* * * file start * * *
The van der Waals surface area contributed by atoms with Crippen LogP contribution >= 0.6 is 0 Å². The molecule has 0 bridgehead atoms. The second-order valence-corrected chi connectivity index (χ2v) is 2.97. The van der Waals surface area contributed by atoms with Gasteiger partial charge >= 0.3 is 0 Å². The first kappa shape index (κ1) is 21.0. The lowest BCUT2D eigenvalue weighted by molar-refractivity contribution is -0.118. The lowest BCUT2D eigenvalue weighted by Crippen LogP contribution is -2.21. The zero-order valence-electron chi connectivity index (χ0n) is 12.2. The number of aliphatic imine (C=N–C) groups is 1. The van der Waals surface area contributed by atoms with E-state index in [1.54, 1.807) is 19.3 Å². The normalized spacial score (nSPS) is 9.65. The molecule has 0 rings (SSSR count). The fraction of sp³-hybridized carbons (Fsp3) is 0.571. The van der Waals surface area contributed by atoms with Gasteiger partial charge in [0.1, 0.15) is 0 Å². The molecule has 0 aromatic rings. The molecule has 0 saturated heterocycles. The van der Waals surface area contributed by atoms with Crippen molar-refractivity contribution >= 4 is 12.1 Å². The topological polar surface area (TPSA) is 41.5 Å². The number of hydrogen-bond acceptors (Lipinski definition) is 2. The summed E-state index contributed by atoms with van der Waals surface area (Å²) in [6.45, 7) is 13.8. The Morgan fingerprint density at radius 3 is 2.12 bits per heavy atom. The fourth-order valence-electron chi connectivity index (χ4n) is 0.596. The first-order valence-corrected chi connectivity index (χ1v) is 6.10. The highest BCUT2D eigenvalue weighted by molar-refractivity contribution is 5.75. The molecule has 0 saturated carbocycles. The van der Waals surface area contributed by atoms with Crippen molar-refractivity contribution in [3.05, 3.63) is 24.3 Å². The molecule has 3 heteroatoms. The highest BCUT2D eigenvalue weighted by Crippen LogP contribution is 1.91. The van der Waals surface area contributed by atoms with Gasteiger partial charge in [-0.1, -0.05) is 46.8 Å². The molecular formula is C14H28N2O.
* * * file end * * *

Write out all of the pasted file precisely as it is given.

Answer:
The van der Waals surface area contributed by atoms with Crippen LogP contribution >= 0.6 is 0 Å². The molecule has 0 bridgehead atoms. The second-order valence-corrected chi connectivity index (χ2v) is 2.97. The van der Waals surface area contributed by atoms with Gasteiger partial charge >= 0.3 is 0 Å². The first kappa shape index (κ1) is 21.0. The lowest BCUT2D eigenvalue weighted by molar-refractivity contribution is -0.118. The lowest BCUT2D eigenvalue weighted by Crippen LogP contribution is -2.21. The zero-order valence-electron chi connectivity index (χ0n) is 12.2. The number of aliphatic imine (C=N–C) groups is 1. The van der Waals surface area contributed by atoms with E-state index in [1.54, 1.807) is 19.3 Å². The normalized spacial score (nSPS) is 9.65. The molecule has 0 rings (SSSR count). The fraction of sp³-hybridized carbons (Fsp3) is 0.571. The van der Waals surface area contributed by atoms with Gasteiger partial charge in [0.1, 0.15) is 0 Å². The molecule has 0 aromatic rings. The molecule has 0 saturated heterocycles. The van der Waals surface area contributed by atoms with Crippen molar-refractivity contribution >= 4 is 12.1 Å². The topological polar surface area (TPSA) is 41.5 Å². The number of hydrogen-bond acceptors (Lipinski definition) is 2. The summed E-state index contributed by atoms with van der Waals surface area (Å²) in [6.45, 7) is 13.8. The Morgan fingerprint density at radius 3 is 2.12 bits per heavy atom. The fourth-order valence-electron chi connectivity index (χ4n) is 0.596. The first-order valence-corrected chi connectivity index (χ1v) is 6.10. The highest BCUT2D eigenvalue weighted by molar-refractivity contribution is 5.75. The molecule has 0 saturated carbocycles. The van der Waals surface area contributed by atoms with Crippen molar-refractivity contribution in [3.05, 3.63) is 24.3 Å². The molecule has 3 heteroatoms. The highest BCUT2D eigenvalue weighted by Crippen LogP contribution is 1.91. The van der Waals surface area contributed by atoms with Gasteiger partial charge in [-0.1, -0.05) is 46.8 Å². The molecular formula is C14H28N2O.